Training effects of short bouts of stair climbing on cardiorespiratory fitness, blood lipids, and homocysteine in sedentary young women

Br J Sports Med. 2005 Sep;39(9):590-3. doi: 10.1136/bjsm.2002.001131.


Objectives: To study the training effects of eight weeks of stair climbing on Vo2max, blood lipids, and homocysteine in sedentary, but otherwise healthy young women.

Methods: Fifteen women (mean (SD) age 18.8 (0.7) years) were randomly assigned to control (n = 7) or stair climbing (n = 8) groups. Stair climbing was progressively increased from one ascent a day in week 1 to five ascents a day in weeks 7 and 8. Training took place five days a week on a public access staircase (199 steps), at a stepping rate of 90 steps a minute. Each ascent took about two minutes to complete. Subjects agreed not to change their diet or lifestyle over the experimental period.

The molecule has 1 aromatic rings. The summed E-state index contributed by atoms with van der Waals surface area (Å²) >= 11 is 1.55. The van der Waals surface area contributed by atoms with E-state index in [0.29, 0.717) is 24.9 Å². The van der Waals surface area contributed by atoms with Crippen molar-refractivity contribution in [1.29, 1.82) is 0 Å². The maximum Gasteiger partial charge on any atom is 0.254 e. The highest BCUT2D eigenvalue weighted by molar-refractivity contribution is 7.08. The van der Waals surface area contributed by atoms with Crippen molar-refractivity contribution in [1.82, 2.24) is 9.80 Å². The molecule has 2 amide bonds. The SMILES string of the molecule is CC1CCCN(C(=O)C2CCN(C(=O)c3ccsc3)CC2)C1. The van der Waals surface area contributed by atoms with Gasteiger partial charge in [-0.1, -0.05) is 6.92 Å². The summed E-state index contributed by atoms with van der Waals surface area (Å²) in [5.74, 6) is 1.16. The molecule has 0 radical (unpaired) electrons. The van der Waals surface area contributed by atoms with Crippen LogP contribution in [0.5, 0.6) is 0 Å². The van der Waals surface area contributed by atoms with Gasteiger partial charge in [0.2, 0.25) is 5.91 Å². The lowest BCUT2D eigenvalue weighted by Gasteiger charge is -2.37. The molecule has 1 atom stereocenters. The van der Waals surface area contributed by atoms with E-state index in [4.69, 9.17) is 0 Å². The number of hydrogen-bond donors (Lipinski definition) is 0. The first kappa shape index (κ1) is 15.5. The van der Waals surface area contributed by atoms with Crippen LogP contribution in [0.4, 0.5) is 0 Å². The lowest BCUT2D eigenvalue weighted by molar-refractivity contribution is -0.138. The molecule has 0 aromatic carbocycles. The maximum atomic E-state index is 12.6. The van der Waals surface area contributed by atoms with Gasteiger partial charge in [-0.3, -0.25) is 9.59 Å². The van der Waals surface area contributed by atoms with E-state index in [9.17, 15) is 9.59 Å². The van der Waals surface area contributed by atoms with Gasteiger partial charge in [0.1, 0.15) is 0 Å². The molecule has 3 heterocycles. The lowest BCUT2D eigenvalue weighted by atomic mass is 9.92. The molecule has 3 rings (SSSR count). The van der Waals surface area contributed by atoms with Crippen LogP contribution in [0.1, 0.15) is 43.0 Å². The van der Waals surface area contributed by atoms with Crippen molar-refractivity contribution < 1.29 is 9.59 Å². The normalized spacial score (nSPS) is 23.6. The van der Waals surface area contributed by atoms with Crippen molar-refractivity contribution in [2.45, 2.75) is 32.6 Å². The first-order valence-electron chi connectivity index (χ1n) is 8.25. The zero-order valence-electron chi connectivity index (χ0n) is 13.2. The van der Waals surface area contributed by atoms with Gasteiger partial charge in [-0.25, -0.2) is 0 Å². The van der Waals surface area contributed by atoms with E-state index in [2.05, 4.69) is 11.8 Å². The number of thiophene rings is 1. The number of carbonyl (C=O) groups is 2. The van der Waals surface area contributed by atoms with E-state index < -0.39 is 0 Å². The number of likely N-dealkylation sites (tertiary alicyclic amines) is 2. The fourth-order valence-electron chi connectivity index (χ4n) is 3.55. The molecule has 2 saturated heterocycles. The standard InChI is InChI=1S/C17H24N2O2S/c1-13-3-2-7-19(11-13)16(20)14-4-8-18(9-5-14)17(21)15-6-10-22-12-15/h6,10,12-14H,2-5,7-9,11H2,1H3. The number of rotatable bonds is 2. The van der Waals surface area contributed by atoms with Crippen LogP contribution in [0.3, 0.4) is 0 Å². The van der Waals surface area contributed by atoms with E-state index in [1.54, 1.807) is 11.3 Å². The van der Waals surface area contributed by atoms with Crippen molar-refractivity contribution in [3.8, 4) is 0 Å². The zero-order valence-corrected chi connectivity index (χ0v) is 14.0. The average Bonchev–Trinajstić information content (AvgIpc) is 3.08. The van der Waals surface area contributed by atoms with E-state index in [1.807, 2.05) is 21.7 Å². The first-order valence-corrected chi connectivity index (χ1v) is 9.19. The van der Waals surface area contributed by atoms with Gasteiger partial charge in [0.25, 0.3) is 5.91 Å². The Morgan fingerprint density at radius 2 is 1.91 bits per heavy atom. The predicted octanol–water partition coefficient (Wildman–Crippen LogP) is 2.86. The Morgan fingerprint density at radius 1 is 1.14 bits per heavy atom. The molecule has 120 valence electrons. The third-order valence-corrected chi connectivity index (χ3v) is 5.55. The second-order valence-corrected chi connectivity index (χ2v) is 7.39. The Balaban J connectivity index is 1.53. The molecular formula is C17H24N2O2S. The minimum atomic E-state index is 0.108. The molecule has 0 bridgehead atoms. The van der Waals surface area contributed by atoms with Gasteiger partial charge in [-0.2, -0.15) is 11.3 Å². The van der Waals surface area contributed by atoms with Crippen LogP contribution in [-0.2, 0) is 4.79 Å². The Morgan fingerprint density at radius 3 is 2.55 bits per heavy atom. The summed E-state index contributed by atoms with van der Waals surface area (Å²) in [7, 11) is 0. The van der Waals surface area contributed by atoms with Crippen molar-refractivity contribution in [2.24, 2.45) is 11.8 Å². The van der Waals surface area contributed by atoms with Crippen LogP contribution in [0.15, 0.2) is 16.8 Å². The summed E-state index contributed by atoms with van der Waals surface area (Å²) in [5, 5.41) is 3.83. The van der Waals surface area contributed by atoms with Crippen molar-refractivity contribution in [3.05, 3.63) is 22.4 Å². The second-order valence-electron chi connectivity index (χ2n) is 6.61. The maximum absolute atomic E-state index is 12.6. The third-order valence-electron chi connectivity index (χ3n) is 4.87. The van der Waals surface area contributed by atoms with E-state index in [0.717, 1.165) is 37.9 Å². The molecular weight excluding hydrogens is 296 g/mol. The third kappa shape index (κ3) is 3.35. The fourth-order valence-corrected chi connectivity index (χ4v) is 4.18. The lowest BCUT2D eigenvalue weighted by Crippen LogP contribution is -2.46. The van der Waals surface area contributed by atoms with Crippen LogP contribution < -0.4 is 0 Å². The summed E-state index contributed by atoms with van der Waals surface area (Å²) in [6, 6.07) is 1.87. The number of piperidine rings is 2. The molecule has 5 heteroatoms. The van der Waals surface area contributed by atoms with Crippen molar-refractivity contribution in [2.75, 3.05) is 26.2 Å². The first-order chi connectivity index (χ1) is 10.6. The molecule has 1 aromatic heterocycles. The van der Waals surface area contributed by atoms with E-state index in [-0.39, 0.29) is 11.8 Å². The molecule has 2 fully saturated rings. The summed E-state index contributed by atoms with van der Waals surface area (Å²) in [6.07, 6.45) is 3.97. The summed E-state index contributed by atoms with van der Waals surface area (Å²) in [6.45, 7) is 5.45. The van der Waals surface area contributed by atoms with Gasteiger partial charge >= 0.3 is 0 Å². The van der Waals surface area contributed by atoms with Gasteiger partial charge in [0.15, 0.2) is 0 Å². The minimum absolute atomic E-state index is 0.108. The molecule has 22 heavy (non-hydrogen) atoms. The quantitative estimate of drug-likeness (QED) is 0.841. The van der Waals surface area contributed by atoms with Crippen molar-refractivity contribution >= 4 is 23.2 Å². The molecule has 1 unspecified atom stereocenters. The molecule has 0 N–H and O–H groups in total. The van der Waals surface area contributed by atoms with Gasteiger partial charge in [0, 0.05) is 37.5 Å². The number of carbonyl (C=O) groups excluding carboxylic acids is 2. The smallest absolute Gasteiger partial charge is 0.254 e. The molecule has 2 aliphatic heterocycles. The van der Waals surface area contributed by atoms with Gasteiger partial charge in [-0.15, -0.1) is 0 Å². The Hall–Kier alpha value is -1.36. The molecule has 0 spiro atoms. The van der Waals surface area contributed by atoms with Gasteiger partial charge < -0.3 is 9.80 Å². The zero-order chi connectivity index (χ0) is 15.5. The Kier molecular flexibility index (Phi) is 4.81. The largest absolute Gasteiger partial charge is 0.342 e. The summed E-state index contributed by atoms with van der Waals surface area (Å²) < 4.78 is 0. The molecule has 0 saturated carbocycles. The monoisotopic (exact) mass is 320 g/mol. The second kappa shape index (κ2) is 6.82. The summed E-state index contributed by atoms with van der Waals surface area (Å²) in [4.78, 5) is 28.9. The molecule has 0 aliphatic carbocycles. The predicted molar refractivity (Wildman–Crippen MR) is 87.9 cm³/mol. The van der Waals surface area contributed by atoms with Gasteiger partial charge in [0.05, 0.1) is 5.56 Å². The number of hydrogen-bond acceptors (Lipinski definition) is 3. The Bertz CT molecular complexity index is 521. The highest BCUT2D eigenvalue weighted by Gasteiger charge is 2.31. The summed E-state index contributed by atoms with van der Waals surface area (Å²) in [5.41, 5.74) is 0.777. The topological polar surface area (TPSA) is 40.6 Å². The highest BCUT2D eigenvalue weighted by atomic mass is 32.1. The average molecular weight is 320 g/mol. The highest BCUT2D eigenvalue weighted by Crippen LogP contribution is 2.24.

Results: Relative to controls, the stair climbing group displayed a 17.1% increase in Vo2max and a 7.7% reduction in low density lipoprotein cholesterol (p < 0.05) over the training period. No change occurred in total cholesterol, high density lipoprotein cholesterol, triglycerides, or homocysteine.

Conclusions: The study confirms that accumulating short bouts of stair climbing activity throughout the day can favourably alter important cardiovascular risk factors in previously sedentary young women. Such exercise may be easily incorporated into the working day and therefore should be promoted by public health guidelines.

Publication types

  • Clinical Trial
  • Randomized Controlled Trial

MeSH terms

  • Adolescent
  • Body Composition
  • Cardiovascular Diseases / prevention & control*
  • Exercise Therapy / methods*
  • Female
  • Homocysteine / blood*
  • Humans
  • Life Style
  • Lipids / blood*
  • Lipoproteins / blood
  • Oxygen Consumption / physiology
  • Physical Education and Training / methods
  • Physical Fitness / physiology*
  • Risk Factors
  • Triglycerides / blood
  • Women's Health


  • Lipids
  • Lipoproteins
  • Triglycerides
  • Homocysteine